Things to Consider Before Applying for a New Credit Card

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Credit card sign up bonuses are a great way to travel on the cheap, but of course applying for new credit cards all willy-nilly can be a great way to get yourself in some hot financial water, too. If you think you’d like to apply for a new credit card, or especially several new credit cards, there are a few things to ask yourself before you start:

  1. Do I have excellent control of my finances?
  2. Can I afford the minimum spend?
  3. Am I able to pay off my credit card bills entirely every month?
  4. Do I have excellent credit?
  5. Am I detailed enough to keep a budget and track credit card balances?
  6. Do I plan on taking out a major loan in the next two years?

If you answered ‘No’ to any of those questions, or ‘yes’ to #6, I wouldn’t recommend applying for a new credit card. You’d be better off getting your personal finances under control and setting money aside for a vacation, rather than trying to pay for one with frequent flyer miles or hotel points.

If you answered ‘Yes!’ to any of those questions above (and ‘No!’ to #6) you might be ready to take the travel card leap.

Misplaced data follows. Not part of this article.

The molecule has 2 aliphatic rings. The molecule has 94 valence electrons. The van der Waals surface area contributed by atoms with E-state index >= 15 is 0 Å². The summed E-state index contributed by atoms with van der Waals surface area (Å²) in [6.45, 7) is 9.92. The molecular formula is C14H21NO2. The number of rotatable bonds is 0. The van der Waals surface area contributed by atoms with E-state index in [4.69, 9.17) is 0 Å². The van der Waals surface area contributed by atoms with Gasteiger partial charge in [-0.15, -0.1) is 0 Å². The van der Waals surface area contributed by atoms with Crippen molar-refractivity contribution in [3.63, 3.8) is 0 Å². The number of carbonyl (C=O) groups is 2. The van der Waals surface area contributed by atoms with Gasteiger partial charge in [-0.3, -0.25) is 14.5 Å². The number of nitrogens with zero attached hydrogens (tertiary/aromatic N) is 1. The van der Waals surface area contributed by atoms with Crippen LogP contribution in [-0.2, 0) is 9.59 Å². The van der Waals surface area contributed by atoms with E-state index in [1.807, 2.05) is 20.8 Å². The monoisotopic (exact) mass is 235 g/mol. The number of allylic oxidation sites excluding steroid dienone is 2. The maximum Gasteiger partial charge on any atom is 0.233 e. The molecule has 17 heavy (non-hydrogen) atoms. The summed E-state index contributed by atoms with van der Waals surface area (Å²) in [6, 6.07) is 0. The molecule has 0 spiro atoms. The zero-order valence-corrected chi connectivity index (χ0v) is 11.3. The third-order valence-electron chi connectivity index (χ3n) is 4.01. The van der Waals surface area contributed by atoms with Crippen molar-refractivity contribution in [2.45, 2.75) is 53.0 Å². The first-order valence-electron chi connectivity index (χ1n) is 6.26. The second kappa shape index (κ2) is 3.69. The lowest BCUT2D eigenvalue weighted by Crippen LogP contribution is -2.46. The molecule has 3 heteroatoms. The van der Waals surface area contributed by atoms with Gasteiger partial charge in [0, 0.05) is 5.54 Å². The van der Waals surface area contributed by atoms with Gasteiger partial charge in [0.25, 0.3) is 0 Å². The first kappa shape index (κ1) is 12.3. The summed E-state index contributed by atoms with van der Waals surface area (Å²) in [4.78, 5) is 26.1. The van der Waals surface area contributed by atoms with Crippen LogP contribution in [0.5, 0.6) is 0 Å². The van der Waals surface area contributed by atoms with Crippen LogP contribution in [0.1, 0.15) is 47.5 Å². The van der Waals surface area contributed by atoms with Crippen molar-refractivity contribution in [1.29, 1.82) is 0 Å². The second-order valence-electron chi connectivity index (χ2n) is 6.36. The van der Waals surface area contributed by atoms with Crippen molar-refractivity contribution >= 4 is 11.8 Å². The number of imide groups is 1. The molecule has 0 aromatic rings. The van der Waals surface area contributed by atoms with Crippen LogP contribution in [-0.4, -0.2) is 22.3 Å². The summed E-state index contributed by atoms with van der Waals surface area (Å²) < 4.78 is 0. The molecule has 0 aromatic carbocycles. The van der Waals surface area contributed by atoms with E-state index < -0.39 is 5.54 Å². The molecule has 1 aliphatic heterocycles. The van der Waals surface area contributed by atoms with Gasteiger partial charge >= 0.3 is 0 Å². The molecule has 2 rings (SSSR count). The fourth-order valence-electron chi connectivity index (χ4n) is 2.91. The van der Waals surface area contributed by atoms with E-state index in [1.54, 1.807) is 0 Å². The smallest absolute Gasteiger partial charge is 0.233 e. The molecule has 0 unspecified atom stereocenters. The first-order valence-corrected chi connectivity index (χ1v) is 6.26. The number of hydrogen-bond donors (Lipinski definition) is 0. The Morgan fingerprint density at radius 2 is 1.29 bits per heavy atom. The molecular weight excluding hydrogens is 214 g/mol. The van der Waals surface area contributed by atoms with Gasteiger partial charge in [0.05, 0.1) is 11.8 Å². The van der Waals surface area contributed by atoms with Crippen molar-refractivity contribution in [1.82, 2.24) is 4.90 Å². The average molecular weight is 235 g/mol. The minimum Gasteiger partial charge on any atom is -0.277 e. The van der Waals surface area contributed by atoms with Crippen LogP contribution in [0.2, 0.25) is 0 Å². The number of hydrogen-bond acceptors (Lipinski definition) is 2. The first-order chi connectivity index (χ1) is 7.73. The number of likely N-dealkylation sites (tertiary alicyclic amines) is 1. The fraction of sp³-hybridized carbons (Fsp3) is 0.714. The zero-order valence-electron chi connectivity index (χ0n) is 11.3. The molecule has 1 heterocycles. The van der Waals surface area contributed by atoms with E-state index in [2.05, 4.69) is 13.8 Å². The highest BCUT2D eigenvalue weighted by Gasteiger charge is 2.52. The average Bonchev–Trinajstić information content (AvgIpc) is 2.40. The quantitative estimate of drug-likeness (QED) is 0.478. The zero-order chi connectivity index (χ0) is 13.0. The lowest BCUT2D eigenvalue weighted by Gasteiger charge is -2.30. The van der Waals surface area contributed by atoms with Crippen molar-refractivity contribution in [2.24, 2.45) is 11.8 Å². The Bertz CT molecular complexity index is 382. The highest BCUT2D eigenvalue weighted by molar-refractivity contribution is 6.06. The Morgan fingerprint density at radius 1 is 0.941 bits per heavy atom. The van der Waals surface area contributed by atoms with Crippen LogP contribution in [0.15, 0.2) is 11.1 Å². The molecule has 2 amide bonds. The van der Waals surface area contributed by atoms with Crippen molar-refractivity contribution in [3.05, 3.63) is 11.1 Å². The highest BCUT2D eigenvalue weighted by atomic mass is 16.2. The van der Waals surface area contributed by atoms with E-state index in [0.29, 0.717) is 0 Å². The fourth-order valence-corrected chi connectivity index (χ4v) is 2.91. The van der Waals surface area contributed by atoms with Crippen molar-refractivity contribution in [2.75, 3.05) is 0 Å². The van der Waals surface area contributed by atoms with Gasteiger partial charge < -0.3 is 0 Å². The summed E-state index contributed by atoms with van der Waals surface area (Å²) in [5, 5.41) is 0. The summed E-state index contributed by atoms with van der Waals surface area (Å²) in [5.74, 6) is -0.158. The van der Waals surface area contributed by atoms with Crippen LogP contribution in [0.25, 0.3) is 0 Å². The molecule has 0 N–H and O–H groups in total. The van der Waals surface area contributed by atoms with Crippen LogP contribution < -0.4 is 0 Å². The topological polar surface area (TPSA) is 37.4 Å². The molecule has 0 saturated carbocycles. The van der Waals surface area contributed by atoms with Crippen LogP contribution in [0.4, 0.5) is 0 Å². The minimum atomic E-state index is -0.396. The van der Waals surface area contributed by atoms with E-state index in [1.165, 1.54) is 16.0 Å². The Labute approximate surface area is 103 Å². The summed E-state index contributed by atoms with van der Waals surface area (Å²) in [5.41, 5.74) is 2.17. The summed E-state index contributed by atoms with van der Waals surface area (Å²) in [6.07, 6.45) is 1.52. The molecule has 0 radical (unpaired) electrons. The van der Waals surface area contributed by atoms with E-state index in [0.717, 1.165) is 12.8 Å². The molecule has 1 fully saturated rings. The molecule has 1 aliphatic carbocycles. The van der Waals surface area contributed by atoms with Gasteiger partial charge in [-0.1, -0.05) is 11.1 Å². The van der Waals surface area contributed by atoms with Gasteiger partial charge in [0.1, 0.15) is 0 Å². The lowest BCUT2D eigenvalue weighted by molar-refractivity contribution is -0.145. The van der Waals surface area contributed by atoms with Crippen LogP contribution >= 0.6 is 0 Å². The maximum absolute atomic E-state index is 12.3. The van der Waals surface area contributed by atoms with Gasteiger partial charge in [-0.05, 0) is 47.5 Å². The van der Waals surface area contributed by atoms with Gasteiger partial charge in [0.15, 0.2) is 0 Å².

Folks are always curious about how applying for all these cards has affected our credit scores. In the 3+ years we’ve been applying for travel credit cards, Greg and I have each opened nearly twenty new accounts and closed multiple others. In that time my credit score has gone up over 70 points, and Greg’s up over 50 points (both of us over 800). But we don’t have any debt other than our credit card balances and we pay those in full every month.

If you’re curious about how applying for a new credit card could affect your credit score, here are some facts and figures to help you out:


I check our credit scores at least every few months for discrepancies, and keep track of the changes on our budget spreadsheet. offers free (really, it’s free) credit scores and monitoring, credit card recommendations, and even free ID theft protection up to $50,000.


“a new credit card may cause your score to drop temporarily…”
“After a few months the negative effects usually wear off.”


Balance transfers cause a significant drop.

As you can see, getting a new credit card or closing an old one don’t have nearly the affect on credit scores as taking out a new loan or transferring an existing balance. Now if you’re carrying a balance on your new credit card, or racking up late payments your credit score will obviously reflect a little differently. If you can’t afford to pay the entire balance every month, interest rates and fees will eat you alive and most likely negate any reward miles and points you may accumulate, deeming a falling credit score the least of your worries.

Interest rates as high as 24% based on your creditworthiness?! NO THANKS.


If you’re financially responsible, travel credit cards are a fun, easy way to rack up loads of free travel. If you play your cards just right you may never have to pay for a vacation again! Check out our Credit Card Recommendations page for a list of the ones we use.

Full disclosure: We do get miles and points for recommending certain credit cards. If you’re in the market for a new one, we’d love to refer you.


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